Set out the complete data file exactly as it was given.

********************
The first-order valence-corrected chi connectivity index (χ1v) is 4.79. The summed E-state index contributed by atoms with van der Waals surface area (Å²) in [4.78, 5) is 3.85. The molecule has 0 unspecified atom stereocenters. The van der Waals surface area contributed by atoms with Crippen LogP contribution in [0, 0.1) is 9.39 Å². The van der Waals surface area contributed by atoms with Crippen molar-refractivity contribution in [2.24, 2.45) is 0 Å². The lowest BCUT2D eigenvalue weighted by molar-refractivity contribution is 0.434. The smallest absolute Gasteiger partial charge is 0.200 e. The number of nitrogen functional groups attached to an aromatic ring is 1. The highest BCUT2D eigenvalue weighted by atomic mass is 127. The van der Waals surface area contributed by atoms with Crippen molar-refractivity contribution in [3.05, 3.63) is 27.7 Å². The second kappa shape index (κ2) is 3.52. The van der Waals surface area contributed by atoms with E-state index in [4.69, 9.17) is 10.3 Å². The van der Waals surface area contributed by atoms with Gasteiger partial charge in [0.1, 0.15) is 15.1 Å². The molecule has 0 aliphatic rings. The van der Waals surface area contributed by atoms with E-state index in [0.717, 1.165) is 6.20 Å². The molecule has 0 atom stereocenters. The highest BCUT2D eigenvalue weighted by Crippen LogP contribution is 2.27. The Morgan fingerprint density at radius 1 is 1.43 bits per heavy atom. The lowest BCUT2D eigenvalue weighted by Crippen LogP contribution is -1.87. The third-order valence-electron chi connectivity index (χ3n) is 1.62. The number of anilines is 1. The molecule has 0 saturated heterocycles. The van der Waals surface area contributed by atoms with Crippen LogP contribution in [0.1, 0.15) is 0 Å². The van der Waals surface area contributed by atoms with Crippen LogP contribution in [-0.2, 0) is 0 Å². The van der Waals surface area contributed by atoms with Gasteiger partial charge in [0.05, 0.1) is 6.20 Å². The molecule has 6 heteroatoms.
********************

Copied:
The first-order valence-corrected chi connectivity index (χ1v) is 4.79. The summed E-state index contributed by atoms with van der Waals surface area (Å²) in [4.78, 5) is 3.85. The molecule has 0 unspecified atom stereocenters. The van der Waals surface area contributed by atoms with Crippen LogP contribution in [0, 0.1) is 9.39 Å². The van der Waals surface area contributed by atoms with Crippen molar-refractivity contribution in [2.24, 2.45) is 0 Å². The lowest BCUT2D eigenvalue weighted by molar-refractivity contribution is 0.434. The smallest absolute Gasteiger partial charge is 0.200 e. The number of nitrogen functional groups attached to an aromatic ring is 1. The highest BCUT2D eigenvalue weighted by atomic mass is 127. The van der Waals surface area contributed by atoms with Crippen molar-refractivity contribution in [3.05, 3.63) is 27.7 Å². The second kappa shape index (κ2) is 3.52. The van der Waals surface area contributed by atoms with E-state index in [4.69, 9.17) is 10.3 Å². The van der Waals surface area contributed by atoms with Gasteiger partial charge in [0.1, 0.15) is 15.1 Å². The molecule has 0 aliphatic rings. The van der Waals surface area contributed by atoms with E-state index in [0.717, 1.165) is 6.20 Å². The molecule has 0 atom stereocenters. The highest BCUT2D eigenvalue weighted by Crippen LogP contribution is 2.27. The Morgan fingerprint density at radius 1 is 1.43 bits per heavy atom. The lowest BCUT2D eigenvalue weighted by Crippen LogP contribution is -1.87. The third-order valence-electron chi connectivity index (χ3n) is 1.62. The number of anilines is 1. The molecule has 0 saturated heterocycles. The van der Waals surface area contributed by atoms with Crippen LogP contribution in [0.1, 0.15) is 0 Å². The van der Waals surface area contributed by atoms with Crippen LogP contribution in [-0.2, 0) is 0 Å². The van der Waals surface area contributed by atoms with Gasteiger partial charge in [0.05, 0.1) is 6.20 Å². The molecule has 6 heteroatoms.